Dutch Flags & Coat of Arms
The national flag of The Netherlands is one of the most recognizable in the world. Its three horizontal stripes in the tricolor red, white and blue hold a rich history and influence with origins as far back as the 16th Century. Its early version, “Prince’s Flag” or Prinsenvlag, featured an orange, white, and blue color scheme and was modeled after William Prince of Orange – who led the “low country” revolt against Spain’s rule – coat of arms. By the 17th Century, the Prinsenvlag evolved into the “State Flag” or Statenvlag, with the orange replace with red, and became the official naval flag of the Dutch Republic. Though no true consensus on why the orange became red exists, there are a handful of theories, from a lack of orange dye to the color being prominently associated with Scotland’s House of Stuart.
One of the country’s first flags, however, featured the Cross of Burgundy, which represented the region’s united provinces under the Duke of Burgundy. The Cross of Burgundy flag was used during the mid-latter parts of the 15th century until 1572 when the aforementioned Prinsenvlag was adopted. The Statenvlag came into use in 1630 until the French conquest of the Batavian Revolution. Under foreign rule, the Prince or State flags were forbidden, ultimately replaced by the flag of the Batavian Republic. This flag was also colored in bands of red, white and blue, but featured the emblem of maiden and lion in its upper left corner. Upon regaining independence in 1813, a new flag was put into use, which coincided with the return from exile of the current Prince of Orange, and a newfound national pride. This flag was virtually identical to the Statenvlag with slightly lighter shades of red and blue used. On February 19, 1937, Queen Wilhelmina issued a royal decree establishing it as the official Dutch flag.
As the world’s oldest featuring the tricolor scheme, the flag of The Netherlands’ influence can be seen far and wide. It is the primary influence for both the French and Russian flags, which in turn influenced a slew of countries including Croatia, Slovakia, Slovenia, Serbia, and the Czech Republic. Of course, its influence also includes flags of former Dutch colonies like Sint Maarten and The Netherlands Antilles, as well as locations of economic relations. A prominent example of this is the Prinsenvlag-esque design of New York City and it’s mayor’s office flags.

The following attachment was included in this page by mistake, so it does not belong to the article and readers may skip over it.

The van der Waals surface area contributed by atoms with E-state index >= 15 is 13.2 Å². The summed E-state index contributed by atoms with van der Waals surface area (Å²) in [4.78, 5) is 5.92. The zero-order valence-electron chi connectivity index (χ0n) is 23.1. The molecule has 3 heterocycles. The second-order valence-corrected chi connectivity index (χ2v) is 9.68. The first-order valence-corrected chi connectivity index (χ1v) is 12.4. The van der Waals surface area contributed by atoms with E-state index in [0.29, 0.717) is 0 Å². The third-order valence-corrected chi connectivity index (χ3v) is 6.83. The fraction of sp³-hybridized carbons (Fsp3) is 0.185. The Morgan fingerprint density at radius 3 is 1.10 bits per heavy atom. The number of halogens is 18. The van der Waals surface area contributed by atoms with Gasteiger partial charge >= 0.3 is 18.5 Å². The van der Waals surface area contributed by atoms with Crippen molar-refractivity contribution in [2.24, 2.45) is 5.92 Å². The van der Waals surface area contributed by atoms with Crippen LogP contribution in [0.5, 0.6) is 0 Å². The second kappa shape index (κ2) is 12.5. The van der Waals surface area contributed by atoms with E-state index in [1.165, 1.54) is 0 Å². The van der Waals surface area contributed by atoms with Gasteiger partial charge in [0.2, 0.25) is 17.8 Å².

With such rich history, we got to thinking, what about the flags of municipalities within The Netherlands? What kinds of stories do they tell? With that, we looked at seven of the country’s prominent municipalities and dove into their respective flags and coat of arms to see how far back their legacies go.
The Netherlands Coat of Arms
The Coat of Arms of The Netherlands has stood in its current form since 1907 with only slight adjustments since its inception in 1815. Combining the arms of the Dutch Republic and the House of Nassau, it features a checkered shield with a sword (representing the determination for liberty) and 7 arrows (representing the 7 provinces of Utrecht) holding lion. On each side of the shield stand two Dutch Golden lions, which you will see is a something many municipality coats of arms will feature, and it is topped with a crown (representing sovereignty). Two variations exist, a monarch version and government version with the slight difference being the former features a gold and burgundy colored cloak. The lions and shield stand on a blue scroll with the nation’s motto: Je Maintiendrai or “I Shall Maintain”
Instantly recognizable throughout The Netherlands and abroad is the iconic flag of its capital, Amsterdam. With a simple design, striking color contrast, and triplex midsection, the flag is both historical and appropriate in its structure and legacy. Modeled after the city’s coat of arms, Amsterdam’s flag features two red stripes, top, and bottom, with a single black band representing the river Amstel cutting through. This black band holds three St Andrews crosses, which also feature on the coat of arms.